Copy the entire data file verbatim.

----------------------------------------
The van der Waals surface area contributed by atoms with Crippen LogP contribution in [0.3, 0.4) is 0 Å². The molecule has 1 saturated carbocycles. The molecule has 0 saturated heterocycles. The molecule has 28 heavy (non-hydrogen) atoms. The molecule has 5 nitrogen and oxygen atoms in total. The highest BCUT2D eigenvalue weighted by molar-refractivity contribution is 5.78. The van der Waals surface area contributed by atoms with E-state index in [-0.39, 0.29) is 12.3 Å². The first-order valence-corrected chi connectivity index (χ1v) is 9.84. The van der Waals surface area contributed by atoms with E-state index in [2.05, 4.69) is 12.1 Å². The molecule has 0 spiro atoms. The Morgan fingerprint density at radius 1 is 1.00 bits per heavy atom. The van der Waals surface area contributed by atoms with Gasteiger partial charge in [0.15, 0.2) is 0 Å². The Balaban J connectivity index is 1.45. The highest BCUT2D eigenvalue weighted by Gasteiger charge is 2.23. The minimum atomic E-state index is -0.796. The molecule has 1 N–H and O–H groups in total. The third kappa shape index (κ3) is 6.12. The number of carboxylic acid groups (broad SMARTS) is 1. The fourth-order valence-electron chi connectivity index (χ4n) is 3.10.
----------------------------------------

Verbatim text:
The van der Waals surface area contributed by atoms with Crippen LogP contribution in [0.3, 0.4) is 0 Å². The molecule has 1 saturated carbocycles. The molecule has 0 saturated heterocycles. The molecule has 28 heavy (non-hydrogen) atoms. The molecule has 5 nitrogen and oxygen atoms in total. The highest BCUT2D eigenvalue weighted by molar-refractivity contribution is 5.78. The van der Waals surface area contributed by atoms with E-state index in [-0.39, 0.29) is 12.3 Å². The first-order valence-corrected chi connectivity index (χ1v) is 9.84. The van der Waals surface area contributed by atoms with E-state index in [2.05, 4.69) is 12.1 Å². The molecule has 0 spiro atoms. The Morgan fingerprint density at radius 1 is 1.00 bits per heavy atom. The van der Waals surface area contributed by atoms with Gasteiger partial charge in [0.15, 0.2) is 0 Å². The Balaban J connectivity index is 1.45. The highest BCUT2D eigenvalue weighted by Gasteiger charge is 2.23. The minimum atomic E-state index is -0.796. The molecule has 1 N–H and O–H groups in total. The third kappa shape index (κ3) is 6.12. The number of carboxylic acid groups (broad SMARTS) is 1. The fourth-order valence-electron chi connectivity index (χ4n) is 3.10.